The first shots out of the Hellcat were exactly what you would expect from a micro platform, aggressive; lots of bark in this pistol. The Hellcat was fun to shoot, but it lets you know it’s not playing around. I had the muzzle jump on me a little, but that’s something with more trigger time I think I could work out. It is not hard to find the target and stay on it with the Hellcat. This cat might have a loud and aggressive nature, but its performance makes up for it, and with more rounds down range, you learn to tame this beast.
As I discussed earlier, the bright sights topping the hellcat make it easy to find your target and to be able to stay on target. On the OSP version (my personal Hellcat,) I liked using the red dot, and I found the Hellcat to be accurate. However, I did notice I was consistently high and right on target, which I’m not sure if that was an operator error or something others have found also? No matter the case, the rounds impacted the target and would get the job done.
I have about 200-300 rounds through my Hellcat now and have yet to have any misfires or failures to feed. Springfield Armory is known for building tough pistols that withstand most things you throw at them, so this wasn’t a surprise. Although I have a low round count through the Hellcat in a quick search in the world of YouTube you’ll be able to find specific reviews on the higher round count, including a video where one was tested first to 10,000 rounds and then that same Hellcat to 20,000 rounds. Out of the box, I was very happy with the results and how this Hellcat performed on the range.
Another great design feature of the Hellcat is the ease of taking it apart for maintenance or cleaning. Removing the slide is a very simple process and allows for quick takedowns. Springfield Armory did a very good job keeping this like their XD line up on how to remove the slide.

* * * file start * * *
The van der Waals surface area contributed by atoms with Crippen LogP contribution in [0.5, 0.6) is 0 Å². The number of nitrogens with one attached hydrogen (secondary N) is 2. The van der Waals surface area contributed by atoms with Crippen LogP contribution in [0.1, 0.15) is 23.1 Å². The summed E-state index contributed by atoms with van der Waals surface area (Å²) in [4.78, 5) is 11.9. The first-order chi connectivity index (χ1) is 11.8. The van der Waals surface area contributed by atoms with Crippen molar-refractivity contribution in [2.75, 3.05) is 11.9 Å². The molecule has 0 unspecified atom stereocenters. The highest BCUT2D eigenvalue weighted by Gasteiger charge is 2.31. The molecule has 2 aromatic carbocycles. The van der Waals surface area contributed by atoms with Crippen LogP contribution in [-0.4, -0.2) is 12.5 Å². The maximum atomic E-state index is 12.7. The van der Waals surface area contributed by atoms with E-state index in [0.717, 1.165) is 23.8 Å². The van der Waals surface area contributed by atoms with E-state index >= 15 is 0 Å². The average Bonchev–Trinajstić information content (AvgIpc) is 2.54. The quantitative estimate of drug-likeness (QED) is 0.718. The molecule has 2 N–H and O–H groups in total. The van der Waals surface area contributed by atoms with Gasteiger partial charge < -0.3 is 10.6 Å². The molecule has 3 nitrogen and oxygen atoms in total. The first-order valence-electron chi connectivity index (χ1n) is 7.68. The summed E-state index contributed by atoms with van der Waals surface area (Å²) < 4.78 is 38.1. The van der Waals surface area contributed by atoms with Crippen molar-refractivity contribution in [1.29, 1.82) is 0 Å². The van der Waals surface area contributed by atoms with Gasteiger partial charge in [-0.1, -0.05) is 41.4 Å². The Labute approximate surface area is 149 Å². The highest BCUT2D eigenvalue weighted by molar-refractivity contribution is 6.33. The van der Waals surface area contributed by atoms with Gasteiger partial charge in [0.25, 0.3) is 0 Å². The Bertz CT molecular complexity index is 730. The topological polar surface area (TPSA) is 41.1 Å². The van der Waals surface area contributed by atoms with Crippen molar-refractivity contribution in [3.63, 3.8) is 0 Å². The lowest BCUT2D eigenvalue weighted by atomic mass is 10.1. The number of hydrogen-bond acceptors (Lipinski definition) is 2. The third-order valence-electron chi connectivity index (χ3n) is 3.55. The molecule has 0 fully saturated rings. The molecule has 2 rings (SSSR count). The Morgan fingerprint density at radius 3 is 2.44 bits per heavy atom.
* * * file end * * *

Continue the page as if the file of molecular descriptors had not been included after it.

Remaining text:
Deeper Dive into the Hellcat
It is easy to sit here and add all our wish list items to this build but coming out of the factory, the Hellcat holds its own.
There are multiple offerings of the Hellcat on their website also. I enjoyed that they offer this pistol in an FDE option. Again the aesthetics really appeal to me on this firearm. They offer the Hellcat in a “’low capacity” option also. That offering, I thought, was a very nice touch to be able to reach more of the consumers and Springfield fans.
I would suggest purchasing this pistol in the OSP version so you can throw a red dot on top of the Hellcat and truly experience what it offers. I would always suggest purchasing any carry gun in an optics-ready platform even if you intend to leave the plate on it. It will allow you to have the option for optics if desired.
You can conceal the Hellcat anywhere. Springfield really knocked this firearm out of the park when it comes to blending it into whatever clothing you use. I can carry this Hellcat in active wear just fine with my Crossbreed Holster. There are multiple options in carry gear for the Springfield Hellcat as many manufacturers make them. I enjoy that Springfield has gotten this into enough related industry hands to give the consumer options. I think with more options comes a more personal fit for your needs.
Springfield also addressed a lot in the Hellcat RDP. For example, it comes with a self-timing compensator, addressing the “bark” of this pistol.
Having a threaded barrel also allows other gun nerds like me to explore suppressors. I am not suggesting using a suppressor on the Hellcat as a carry option, but it never hurts to have a little fun or get a good laugh.
I mentioned the 15-round magazine for the Hellcat, which is a more recent offering and allows those of us with bigger hands to use this pistol better. I mean, it never hurts having more rounds either, am I wrong? Springfield took it a step further with their new Hellcat Pro, which is just slightly bigger than the standard Hellcat. I prefer the new Hellcat Pro over the standard Hellcat because I like how it fits and feels in my hands.